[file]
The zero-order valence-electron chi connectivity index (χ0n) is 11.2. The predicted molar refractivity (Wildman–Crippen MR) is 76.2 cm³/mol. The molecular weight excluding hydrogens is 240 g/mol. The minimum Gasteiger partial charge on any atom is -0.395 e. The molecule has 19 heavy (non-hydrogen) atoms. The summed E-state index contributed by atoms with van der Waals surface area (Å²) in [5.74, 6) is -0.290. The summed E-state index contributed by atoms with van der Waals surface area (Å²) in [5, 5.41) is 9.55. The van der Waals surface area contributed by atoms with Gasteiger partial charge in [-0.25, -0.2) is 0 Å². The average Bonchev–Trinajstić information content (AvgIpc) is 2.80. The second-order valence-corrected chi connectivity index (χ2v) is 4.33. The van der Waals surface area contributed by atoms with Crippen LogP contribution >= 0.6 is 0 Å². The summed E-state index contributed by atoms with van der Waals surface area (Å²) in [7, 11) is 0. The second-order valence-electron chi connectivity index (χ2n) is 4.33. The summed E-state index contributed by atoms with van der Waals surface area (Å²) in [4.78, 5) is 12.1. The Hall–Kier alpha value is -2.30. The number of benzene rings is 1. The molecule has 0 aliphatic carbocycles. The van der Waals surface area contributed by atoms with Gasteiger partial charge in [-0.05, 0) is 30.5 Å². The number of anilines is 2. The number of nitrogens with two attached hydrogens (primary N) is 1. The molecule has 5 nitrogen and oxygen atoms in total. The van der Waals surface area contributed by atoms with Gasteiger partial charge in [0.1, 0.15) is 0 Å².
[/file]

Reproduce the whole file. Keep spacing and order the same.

The zero-order valence-electron chi connectivity index (χ0n) is 11.2. The predicted molar refractivity (Wildman–Crippen MR) is 76.2 cm³/mol. The molecular weight excluding hydrogens is 240 g/mol. The minimum Gasteiger partial charge on any atom is -0.395 e. The molecule has 19 heavy (non-hydrogen) atoms. The summed E-state index contributed by atoms with van der Waals surface area (Å²) in [5.74, 6) is -0.290. The summed E-state index contributed by atoms with van der Waals surface area (Å²) in [5, 5.41) is 9.55. The van der Waals surface area contributed by atoms with Gasteiger partial charge in [-0.25, -0.2) is 0 Å². The average Bonchev–Trinajstić information content (AvgIpc) is 2.80. The second-order valence-corrected chi connectivity index (χ2v) is 4.33. The van der Waals surface area contributed by atoms with Crippen LogP contribution >= 0.6 is 0 Å². The summed E-state index contributed by atoms with van der Waals surface area (Å²) in [7, 11) is 0. The second-order valence-electron chi connectivity index (χ2n) is 4.33. The summed E-state index contributed by atoms with van der Waals surface area (Å²) in [4.78, 5) is 12.1. The Hall–Kier alpha value is -2.30. The number of benzene rings is 1. The molecule has 0 aliphatic carbocycles. The van der Waals surface area contributed by atoms with Gasteiger partial charge in [-0.05, 0) is 30.5 Å². The number of anilines is 2. The number of nitrogens with two attached hydrogens (primary N) is 1. The molecule has 5 nitrogen and oxygen atoms in total. The van der Waals surface area contributed by atoms with Gasteiger partial charge in [0.1, 0.15) is 0 Å².